Multiple mutations are typically required to significantly improve protein stability or aggregation kinetics. However, when several substitutions are made in a single protein, the mutations can potentially interact in a nonadditive manner, resulting in epistatic effects, which can hamper protein-engineering strategies to improve thermostability or aggregation kinetics. Here, we have examined the role of protein dynamics in mediating epistasis between pairs of mutations. With Escherichia coli transketolase (TK) as a model, we explored the epistatic interactions between two single variants H192P and A282P, and also between the double-mutant H192P/A282P and two single variants, I365L or G506A. Epistasis was determined for several measures of protein stability, including the following: the free-energy barrier to kinetic inactivation, ∆∆G ‡; thermal transition midpoint temperatures, T m; and aggregation onset temperatures, T agg Nonadditive epistasis was observed between neighboring mutations as expected, but also for distant mutations located in the surface and core regions of different domains. Surprisingly, the epistatic behaviors for each measure of stability were often different for any given pairwise recombination, highlighting that kinetic and thermodynamic stabilities do not always depend on the same structural features. Molecular-dynamics simulations and a pairwise cross-correlation analysis revealed that mutations influence the dynamics of their local environment, but also in some cases the dynamics of regions distant in the structure. This effect was found to mediate epistatic interactions between distant mutations and could therefore be exploited in future protein-engineering strategies.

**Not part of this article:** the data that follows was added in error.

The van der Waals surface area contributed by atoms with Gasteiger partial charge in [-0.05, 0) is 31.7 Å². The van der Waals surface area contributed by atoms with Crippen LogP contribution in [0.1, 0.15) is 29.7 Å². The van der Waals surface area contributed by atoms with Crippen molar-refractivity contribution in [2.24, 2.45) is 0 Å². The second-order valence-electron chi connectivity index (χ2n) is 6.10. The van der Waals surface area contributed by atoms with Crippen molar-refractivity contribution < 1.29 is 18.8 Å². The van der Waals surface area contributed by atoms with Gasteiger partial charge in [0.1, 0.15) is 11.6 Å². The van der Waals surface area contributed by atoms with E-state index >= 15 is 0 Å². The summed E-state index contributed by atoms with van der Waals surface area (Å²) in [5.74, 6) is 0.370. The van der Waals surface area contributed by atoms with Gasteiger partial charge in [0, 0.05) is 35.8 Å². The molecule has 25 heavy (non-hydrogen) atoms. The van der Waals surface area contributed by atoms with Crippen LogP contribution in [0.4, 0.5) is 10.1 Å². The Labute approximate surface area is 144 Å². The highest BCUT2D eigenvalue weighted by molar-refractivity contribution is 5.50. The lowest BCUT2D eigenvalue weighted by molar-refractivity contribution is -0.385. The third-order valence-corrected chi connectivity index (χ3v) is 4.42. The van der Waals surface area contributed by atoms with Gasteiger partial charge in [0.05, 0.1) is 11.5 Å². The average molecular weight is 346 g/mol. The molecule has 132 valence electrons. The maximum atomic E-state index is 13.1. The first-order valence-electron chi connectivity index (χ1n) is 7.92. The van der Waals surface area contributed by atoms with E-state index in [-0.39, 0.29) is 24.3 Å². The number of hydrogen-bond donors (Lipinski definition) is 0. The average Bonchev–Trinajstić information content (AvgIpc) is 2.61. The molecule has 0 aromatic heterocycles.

Submitter: Shu-Ching Ou
Submission Date: March 27, 2019, 4:37 p.m.
ND: not determined.
|Number of data points||146|
|Assays/Quantities/Protocols||Experimental Assay: Tagg: Aggregation Onset Temperature ; Experimental Assay: Tm ; Experimental Assay: ΔSvh ; Experimental Assay: f60 ; Experimental Assay: kd: Inactivation rate constant ; Experimental Assay: t1/2 ; Experimental Assay: T50^15 ; Experimental Assay: Km ; Experimental Assay: kcat ; Experimental Assay: kcat/Km|
|Libraries||Variants for TK|